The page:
Archive for February 17th, 2013
Parallel port breakout boards of this ilk run about $14, complete with cable, on eBay:
The PCB has no part number and the inferred URL isn’t productive. The “driver CD” accompanying it has doc for every possible board the vendor might sell and, absent a part number, the file names aren’t helpful. An exhaustive search suggests it corresponds to the
HY-JK02-M 5-axis interface board manual.doc file.
Despite any implication to the contrary, the board does not have optoisolators between the parallel port pins and the outside world. The stepper driver bricks should, but the input signals from limit switches and suchlike connect directly to the guts of your PC.
This overview (from the manual) shows the physical pin layout (clicky for more dots) and reveals the hidden silkscreen legend:
It looks like the board I got added a spindle relay driver transistor, plus a few resistors over by the manual control connector on the right.
Notice that the fourth terminal on each axis is GND, not the positive supply required for the optoisolators on the 2M415-oid driver bricks, which means you can’t just run a section of ribbon cable from the breakout board to the brick. You’ll need a separate +5 V (or whatever) power supply wire for each brick, with a common return to the system ground for this board. Those terminals are firmly bonded to the top and bottom ground planes on the board, so there’s no practical way to re-route them.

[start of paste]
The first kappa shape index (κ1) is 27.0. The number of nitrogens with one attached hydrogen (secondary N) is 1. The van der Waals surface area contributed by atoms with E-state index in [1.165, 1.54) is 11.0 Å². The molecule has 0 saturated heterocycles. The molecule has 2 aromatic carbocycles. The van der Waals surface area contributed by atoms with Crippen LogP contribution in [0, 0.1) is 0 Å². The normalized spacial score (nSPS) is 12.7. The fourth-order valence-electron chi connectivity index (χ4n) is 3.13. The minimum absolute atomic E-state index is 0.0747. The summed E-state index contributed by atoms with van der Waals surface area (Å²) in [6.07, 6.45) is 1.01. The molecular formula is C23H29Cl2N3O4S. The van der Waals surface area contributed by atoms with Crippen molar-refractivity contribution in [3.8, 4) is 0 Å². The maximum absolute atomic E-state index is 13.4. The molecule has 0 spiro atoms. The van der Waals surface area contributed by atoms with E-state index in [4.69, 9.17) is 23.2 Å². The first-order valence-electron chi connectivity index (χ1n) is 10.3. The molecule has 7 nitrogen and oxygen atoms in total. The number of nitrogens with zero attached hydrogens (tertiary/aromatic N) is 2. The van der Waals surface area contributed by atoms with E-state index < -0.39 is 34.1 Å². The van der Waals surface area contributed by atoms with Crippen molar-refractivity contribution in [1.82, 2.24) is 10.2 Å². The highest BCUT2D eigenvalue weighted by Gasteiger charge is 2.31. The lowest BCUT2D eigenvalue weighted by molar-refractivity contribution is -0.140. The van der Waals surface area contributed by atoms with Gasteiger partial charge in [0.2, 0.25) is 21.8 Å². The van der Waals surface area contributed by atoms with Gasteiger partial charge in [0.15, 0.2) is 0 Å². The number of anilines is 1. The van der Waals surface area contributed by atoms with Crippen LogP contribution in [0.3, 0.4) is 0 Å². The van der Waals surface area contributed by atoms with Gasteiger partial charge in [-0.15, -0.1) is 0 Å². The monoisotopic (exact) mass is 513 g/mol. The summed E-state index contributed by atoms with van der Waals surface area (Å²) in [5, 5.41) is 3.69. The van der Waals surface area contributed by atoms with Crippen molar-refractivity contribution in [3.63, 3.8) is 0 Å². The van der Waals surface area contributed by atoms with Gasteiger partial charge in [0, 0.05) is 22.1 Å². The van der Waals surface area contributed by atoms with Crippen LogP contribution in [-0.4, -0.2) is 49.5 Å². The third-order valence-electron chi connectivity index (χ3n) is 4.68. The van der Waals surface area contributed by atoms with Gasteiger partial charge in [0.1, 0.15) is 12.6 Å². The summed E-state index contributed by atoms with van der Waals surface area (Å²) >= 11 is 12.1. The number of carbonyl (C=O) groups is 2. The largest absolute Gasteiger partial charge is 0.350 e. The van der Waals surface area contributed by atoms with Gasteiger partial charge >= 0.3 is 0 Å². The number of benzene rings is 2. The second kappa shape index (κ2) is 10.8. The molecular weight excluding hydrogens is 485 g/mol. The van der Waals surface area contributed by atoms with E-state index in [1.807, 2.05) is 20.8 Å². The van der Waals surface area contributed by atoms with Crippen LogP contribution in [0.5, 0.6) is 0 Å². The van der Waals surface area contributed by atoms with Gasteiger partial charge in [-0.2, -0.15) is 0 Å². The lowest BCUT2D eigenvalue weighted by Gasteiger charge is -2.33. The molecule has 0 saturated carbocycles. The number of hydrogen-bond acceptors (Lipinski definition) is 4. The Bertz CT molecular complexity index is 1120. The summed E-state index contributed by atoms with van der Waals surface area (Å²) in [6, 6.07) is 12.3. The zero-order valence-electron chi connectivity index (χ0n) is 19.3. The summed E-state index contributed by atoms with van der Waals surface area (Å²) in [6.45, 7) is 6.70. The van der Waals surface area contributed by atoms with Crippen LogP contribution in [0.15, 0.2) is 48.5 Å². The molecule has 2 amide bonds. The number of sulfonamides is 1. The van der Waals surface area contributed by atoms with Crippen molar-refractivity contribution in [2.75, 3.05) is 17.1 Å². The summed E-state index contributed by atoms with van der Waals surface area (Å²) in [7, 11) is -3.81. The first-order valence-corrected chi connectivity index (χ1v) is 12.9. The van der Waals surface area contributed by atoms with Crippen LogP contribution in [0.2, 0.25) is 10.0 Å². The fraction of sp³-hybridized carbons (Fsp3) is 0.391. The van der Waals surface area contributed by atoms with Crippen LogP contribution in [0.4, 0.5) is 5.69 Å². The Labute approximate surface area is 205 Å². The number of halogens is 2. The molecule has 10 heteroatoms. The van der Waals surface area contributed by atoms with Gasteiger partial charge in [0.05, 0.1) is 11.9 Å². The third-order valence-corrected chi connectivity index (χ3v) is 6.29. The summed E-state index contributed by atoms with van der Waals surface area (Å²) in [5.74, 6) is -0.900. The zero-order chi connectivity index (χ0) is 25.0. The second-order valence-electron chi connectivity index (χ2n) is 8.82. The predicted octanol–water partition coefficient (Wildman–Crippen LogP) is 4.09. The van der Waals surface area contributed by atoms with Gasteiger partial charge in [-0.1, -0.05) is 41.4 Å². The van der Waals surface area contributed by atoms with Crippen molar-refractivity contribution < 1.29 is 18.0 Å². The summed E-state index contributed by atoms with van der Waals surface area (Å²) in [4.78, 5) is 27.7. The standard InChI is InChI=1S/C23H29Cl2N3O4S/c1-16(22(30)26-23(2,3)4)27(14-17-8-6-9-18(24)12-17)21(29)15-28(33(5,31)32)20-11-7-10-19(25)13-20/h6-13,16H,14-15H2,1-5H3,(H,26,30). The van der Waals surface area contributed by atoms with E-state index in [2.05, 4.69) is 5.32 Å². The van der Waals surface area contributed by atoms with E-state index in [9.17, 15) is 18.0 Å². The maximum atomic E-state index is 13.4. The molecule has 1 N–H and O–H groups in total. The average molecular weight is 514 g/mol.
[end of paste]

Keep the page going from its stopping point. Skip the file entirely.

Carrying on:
The small switch in the upper left, just to the right of the parallel port connector, selects +5 V power from the USB port (which has no data lines) or the power connector in the lower left. The LED near the switch won’t light up until you have both the parallel port cable and the USB cable plugged in.
The doc includes a timing diagram with no numeric values. I established that it can’t keep up with a 500 kHz pulse train and seems content at 100 kHz, but that’s conjecture. Setting the timing to match whatever the stepper driver bricks prefer will probably work. The diagram suggests the setup and hold times for direction changes are whatever you use for the minimum time between step pulses.
This shows the functional labels:
The parallel port connector output pins, sorted by function:
|Enabled||X step||X dir||Y step||Y dir||Z step||Z dir||A step||A dir||B step||B dir|
The parallel port connector input functions, sorted by pin:
|X -Limit||Y- Limit||Z- Limit||A- Limit||Emerg Stop|
The table uses Chinese for Pin 15: 急停.
It’s not clear whether the pins on the manual control connector are inputs or outputs, nor what the three separate Enabled lines do:
|B step||B dir||A dir||Z step||Y step||X step||X dir||Enabled||5V/VDD||5V/GND||A step||Z dir||Y dir||Enabled||Enabled|
The three white connectors in the middle drive an LED readout board that’s probably most useful as a DRO for CNC-converted manual mills using the pendant for positioning.
The small white connectors duplicate the functions of the green screw terminals. They’re probably useful in a small machine that I’m not building.
This isn’t the board I intend to use in the final setup, because I need far more I/O pins, but it’ll serve for the short term.